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Since the United States’ entry into World War II, the federal judiciary has taken a prominent role in the shaping of the nation’s military laws. Yet, a majority of the academic legal community studying the relationship between the Court and the military establishment argues otherwise providing the basis for a further argument that the legal construct of the military establishment is constitutionally questionable. Centering on the Cold War era from 1968 onward, this book weaves judicial biography and a historic methodology based on primary source materials into its analysis and reviews several military law judicial decisions ignored by other studies.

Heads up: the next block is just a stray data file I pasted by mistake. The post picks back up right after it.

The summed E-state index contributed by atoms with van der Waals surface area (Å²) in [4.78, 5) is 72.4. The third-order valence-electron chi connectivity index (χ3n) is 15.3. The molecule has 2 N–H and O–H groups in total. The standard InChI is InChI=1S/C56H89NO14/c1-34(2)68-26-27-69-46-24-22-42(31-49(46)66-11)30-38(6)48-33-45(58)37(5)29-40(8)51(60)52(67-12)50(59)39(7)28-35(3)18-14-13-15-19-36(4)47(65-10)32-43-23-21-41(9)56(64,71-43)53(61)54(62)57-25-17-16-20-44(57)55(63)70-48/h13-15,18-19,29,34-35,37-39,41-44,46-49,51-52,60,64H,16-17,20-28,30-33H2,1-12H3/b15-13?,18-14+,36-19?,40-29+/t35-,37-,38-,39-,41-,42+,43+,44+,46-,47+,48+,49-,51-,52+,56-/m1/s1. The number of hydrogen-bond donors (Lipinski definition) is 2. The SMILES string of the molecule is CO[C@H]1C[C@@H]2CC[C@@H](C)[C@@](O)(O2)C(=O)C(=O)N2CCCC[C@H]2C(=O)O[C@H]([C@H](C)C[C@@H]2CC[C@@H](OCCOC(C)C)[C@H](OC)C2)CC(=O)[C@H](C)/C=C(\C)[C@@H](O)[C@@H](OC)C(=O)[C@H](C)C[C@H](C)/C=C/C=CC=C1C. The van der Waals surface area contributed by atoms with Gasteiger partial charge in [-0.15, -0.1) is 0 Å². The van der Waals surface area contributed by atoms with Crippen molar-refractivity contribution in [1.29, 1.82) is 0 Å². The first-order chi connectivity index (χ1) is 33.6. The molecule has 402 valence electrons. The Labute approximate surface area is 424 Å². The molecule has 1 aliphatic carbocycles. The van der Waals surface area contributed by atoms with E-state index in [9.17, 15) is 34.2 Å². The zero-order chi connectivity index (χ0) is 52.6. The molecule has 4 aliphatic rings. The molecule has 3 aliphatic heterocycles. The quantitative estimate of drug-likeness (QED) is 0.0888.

This book is not designed only for legal scholars. Its intended audience consists of Cold War, military, and political historians, as well as political scientists, and, military and national security policy makers. Although the book’s conclusions are likely to be favored by the military establishment, the purpose of this book is to accurately analyze the intersection of the later twentieth century’s American military, political, social, and cultural history and the operation of the nation’s armed forces from a judicial vantage.

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